I am about to travel to Rwanda and other African countries to do some on the ground research and would love feedback on what potential topics would be most useful for the community. Below are more details about the project. The poll is on my website here or you can vote in the comments. I'll add each option as a comment that you can upvote. Please just use a single point instead of using any extra weighting you might have.
I'll be traveling for an indefinite period of time (probably on the scale of a few months) and I'm going to be trying to get a better sense of on the ground, qualitative information. The science, quantitative, and big picture/low resolution stuff I can and will be getting on the internet via reading and Skyping with people, but I want to have a qualitative, higher resolution understanding from being on the ground. I think that this will help flesh out my understanding of the problems and might unearth things that would be hard to discover from afar.
My strategy at the moment is to focus more on explore vs exploit and while I have some questions going in, I'm trying to keep it largely exploratory so that I can jump on unexpected opportunities for learning.
I have very little money as this will be self-financed, so don't suggest anything that costs a lot. Unless you or anyone you know is keen on funding me of course! If I had more funds I'd be able to: hire local/professional translators to understand people better who I otherwise wouldn't be able to talk to; go to more remote areas that might have a completely different way of life and set of problems than those in more accessible ones; go to a wider range of countries; spend less time and cognitive energy arranging couch surfing or losing sleep in hostel dorms; and generally be able to jump on more opportunities as they come up. I think even just $2,000 US would make a huge difference to the endeavor. If you're keen, just reach out to me over Facebook or at email@example.com
I'll be writing up a lot but not all of the results of these questions on my blog and the EA Forum to share it with relevant parties.
Ideas I could investigate
Factory farming - go to a factory farm and see what the conditions are like there compared to developed countries.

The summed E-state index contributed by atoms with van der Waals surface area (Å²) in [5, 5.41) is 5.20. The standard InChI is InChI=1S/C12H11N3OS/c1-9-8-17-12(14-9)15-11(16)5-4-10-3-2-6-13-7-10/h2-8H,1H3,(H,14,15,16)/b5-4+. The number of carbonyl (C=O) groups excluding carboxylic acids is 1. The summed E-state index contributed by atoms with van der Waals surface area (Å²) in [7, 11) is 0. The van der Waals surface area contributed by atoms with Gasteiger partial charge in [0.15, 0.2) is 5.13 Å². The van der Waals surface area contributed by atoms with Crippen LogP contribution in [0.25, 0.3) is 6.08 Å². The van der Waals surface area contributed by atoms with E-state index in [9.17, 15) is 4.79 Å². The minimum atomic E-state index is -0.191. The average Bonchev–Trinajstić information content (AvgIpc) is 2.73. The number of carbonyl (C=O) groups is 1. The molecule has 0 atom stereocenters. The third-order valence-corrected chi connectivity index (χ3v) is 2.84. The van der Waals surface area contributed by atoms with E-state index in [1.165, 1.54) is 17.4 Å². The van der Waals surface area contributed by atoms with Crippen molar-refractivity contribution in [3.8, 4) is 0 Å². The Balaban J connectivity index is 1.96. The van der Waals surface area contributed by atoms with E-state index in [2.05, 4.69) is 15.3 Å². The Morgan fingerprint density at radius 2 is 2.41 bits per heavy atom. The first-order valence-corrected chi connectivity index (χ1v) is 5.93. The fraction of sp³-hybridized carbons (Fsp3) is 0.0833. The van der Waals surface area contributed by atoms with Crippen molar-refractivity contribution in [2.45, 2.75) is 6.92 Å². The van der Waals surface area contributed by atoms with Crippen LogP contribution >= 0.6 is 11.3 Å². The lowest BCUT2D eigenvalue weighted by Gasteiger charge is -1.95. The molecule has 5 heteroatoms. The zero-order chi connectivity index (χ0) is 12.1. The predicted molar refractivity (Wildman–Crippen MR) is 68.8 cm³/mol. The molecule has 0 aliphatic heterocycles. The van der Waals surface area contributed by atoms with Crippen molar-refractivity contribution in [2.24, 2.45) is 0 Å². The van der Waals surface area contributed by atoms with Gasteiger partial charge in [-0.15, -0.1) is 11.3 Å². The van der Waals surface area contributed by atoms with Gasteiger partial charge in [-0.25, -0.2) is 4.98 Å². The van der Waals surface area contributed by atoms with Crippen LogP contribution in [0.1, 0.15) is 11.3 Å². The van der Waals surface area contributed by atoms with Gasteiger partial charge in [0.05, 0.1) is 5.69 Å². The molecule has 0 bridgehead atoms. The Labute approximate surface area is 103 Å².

Ask locals what they'd want from us - ask Rwandans and charity workers what they think the charity sector is missing or what problems they want help solving.
Wild animal suffering - follow around certain animals and bugs in the wild to make notes of what an average day in their life looks like.
Ask locals what EA is missing - tell Rwandans and charity workers about EA and ask them what they think that we are missing / what our blind spots are.
Mental health professionals in the developing world - talk to a few mental health professionals about how mental health works in a developing world context and particular problems they're facing.
Family planning - ask people from a diversity of places (urban, rural, middle class, poor, etc) about their preferred family size and how they think about it and contraceptives. Apparently there is some data that many Africans have smaller families than they'd like. Some people think the high fertility rate of Africa is a large contributor to its economic issues, so it could be a fruitful line of inquiry.
Experience sampling for happiness - do experience sampling (a much better way of assessing happiness than the usual "how satisfied are you with your life?" question) of people to get a better sense of how happy they are on a day-to-day basis.
Rural animal welfare - go to villages (ideally ones visited by GiveDirectly or other GiveWell top charities) and see what the quality of life of the animals there are.
Mental illness in developing world - talk to those who are dealing with mental illnesses (such as depression or anxiety) and learn more about how that might be similar or different in a developing world context.
Loss of child flow-through effects - ask those who have lost a child years in the past about their experience of it. I would research and talk to people about the best way to do this so as to cause as little distress as is possible given the topic. This would be to investigate the flow through effects of infant mortality on the family.